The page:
Filling the Join:  I add a very thick amount of paste on top of the join on the inside.  It looks hideous, but it will be filed down later. The paste needs to dry, so leave the ring over night or dry in a food dehydrator. This is a very important addition to the ring and it needs to be a solid join between the new clay and the dry clay.  A paintbrush with a more fluid metal clay paste can be added on top to smooth out the layer of clay added. But don’t thin the added clay!  Leave it as a thick “patch”.

Step 6

Sanding the Dry Ring:
1) Sanding finally!  Make sure you have clean tools that are used for silver metal clay.  The files I like are pictured: mini files and a small bastard file.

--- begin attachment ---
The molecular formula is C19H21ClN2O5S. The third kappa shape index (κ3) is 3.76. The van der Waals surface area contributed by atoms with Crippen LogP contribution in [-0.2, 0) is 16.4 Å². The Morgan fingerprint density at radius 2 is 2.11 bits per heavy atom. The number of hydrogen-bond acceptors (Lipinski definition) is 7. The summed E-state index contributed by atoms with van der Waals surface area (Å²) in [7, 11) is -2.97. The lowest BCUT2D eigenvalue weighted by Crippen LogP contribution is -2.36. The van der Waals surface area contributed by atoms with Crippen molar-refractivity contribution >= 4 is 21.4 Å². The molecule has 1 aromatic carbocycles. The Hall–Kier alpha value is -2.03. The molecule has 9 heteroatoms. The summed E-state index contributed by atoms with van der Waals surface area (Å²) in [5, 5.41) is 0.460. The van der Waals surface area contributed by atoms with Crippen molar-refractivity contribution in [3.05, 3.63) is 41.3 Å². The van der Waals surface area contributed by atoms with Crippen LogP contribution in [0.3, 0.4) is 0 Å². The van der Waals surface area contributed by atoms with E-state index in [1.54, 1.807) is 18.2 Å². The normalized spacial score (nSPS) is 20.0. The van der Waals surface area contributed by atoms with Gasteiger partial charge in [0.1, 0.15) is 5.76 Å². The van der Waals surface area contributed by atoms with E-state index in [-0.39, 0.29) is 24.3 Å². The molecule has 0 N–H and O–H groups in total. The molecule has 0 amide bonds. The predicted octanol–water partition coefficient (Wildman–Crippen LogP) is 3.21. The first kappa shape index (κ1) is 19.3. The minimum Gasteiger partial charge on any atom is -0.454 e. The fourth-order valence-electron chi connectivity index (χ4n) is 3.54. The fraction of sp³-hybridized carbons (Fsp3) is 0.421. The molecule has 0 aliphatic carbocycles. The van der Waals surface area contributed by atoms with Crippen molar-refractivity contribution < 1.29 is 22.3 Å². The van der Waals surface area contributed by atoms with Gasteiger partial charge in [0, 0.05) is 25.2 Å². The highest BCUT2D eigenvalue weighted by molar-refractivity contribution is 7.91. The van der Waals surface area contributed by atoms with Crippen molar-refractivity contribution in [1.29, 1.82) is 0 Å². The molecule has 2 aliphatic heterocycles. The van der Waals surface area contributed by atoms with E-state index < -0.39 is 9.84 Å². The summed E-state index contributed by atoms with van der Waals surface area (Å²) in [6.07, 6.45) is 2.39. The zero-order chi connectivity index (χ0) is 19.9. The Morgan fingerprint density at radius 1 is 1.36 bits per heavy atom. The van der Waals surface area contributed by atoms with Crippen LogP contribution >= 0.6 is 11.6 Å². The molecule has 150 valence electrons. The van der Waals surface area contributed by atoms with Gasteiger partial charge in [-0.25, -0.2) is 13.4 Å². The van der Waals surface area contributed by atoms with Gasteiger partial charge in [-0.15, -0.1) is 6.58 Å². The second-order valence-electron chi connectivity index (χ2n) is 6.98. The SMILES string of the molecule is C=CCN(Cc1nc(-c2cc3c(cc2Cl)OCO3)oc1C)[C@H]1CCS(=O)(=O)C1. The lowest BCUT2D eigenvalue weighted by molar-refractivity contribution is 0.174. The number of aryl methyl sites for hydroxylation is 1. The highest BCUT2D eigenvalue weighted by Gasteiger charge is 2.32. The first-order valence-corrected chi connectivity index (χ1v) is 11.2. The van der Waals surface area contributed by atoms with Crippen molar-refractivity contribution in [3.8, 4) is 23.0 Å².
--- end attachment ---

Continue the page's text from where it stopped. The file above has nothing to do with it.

2) Sand the edges of the ring flat by *gently* hold the ring and moving it over some 600 grit sandpaper.
3) I like rings to have a beveled edge and use the mini files to shape the edge and to clean up the metal clay “patch” on the inside.  Most of the “patch” will be filed off, but the reason I put so much clay inside at the join was to be sure that any indents were totally filled and the join disappears. *Do not sand and file too much on the inside or you can change the ring size!*

Step 7

1st Phase Firing: When you are happy with your ring and it is totally dry it will be fired on an “open shelf” firing.  Because I am cautious and I wanted to ensure my thick ring band completely burns off the binder I ramped my kiln slower and longer than the instructions.  Most projects do not need this and you can follow the printed firing instructions that come with the clay.  I ramped at 500F to 1000F and held for 50 minutes. I always leave rings in the kiln to cool and not quench them.